[1907–1973, born England, migrated to America]
At last the secret is out,
as it always must come in the end,
the delicious story is ripe to tell
to tell to the intimate friend;
over the tea-cups and into the square
the tongues has its desire;
still waters run deep, my dear,
there’s never smoke without fire.
Behind the corpse in the reservoir,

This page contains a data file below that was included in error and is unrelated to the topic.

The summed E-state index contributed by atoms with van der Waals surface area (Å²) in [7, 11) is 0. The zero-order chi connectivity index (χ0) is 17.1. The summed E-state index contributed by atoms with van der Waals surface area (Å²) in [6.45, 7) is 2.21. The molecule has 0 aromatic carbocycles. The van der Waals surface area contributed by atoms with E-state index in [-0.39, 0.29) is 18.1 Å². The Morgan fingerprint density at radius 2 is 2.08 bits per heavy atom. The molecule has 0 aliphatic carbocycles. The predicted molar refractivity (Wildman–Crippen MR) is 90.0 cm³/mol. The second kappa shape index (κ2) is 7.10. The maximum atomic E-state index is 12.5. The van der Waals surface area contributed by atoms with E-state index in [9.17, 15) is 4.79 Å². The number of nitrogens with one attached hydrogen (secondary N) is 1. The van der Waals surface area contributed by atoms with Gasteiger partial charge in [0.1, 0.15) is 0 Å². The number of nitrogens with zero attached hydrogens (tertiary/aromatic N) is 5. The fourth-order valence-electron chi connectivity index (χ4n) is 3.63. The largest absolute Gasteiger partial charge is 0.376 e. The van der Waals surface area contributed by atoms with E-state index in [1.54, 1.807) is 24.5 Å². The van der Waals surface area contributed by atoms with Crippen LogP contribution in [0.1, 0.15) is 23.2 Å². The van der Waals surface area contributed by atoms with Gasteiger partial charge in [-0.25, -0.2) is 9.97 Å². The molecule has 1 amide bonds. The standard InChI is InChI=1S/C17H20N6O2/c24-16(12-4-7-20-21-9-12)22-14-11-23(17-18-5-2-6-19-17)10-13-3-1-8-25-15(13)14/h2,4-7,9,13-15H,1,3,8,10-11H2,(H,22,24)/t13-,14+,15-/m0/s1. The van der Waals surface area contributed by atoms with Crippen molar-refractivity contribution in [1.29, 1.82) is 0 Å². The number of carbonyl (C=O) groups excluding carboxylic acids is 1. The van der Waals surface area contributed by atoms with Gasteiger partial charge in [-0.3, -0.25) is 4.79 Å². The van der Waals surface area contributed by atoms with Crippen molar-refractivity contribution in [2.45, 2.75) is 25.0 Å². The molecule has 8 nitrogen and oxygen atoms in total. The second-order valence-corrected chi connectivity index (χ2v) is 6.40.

behind the ghost on the links,
behind the lady who dances
and the man who madly drinks,
under the look of fatigue
the attack of migraine and the sigh
there is always another story,
there is more than meets the eye.
For the clear voice suddenly singing,
high up in the convent wall,
the scent of the elder bushes,
the sporting prints in the hall,
the croquet matches in summer,
the handshake, the cough, the kiss,
there is always a wicked secret,
a private reason for this.
Source: Auden, WH 1995, As I Walked out One Evening: Songs, Ballads, Lullabies, Limericks, and Other Light Verse, Vintage, NY.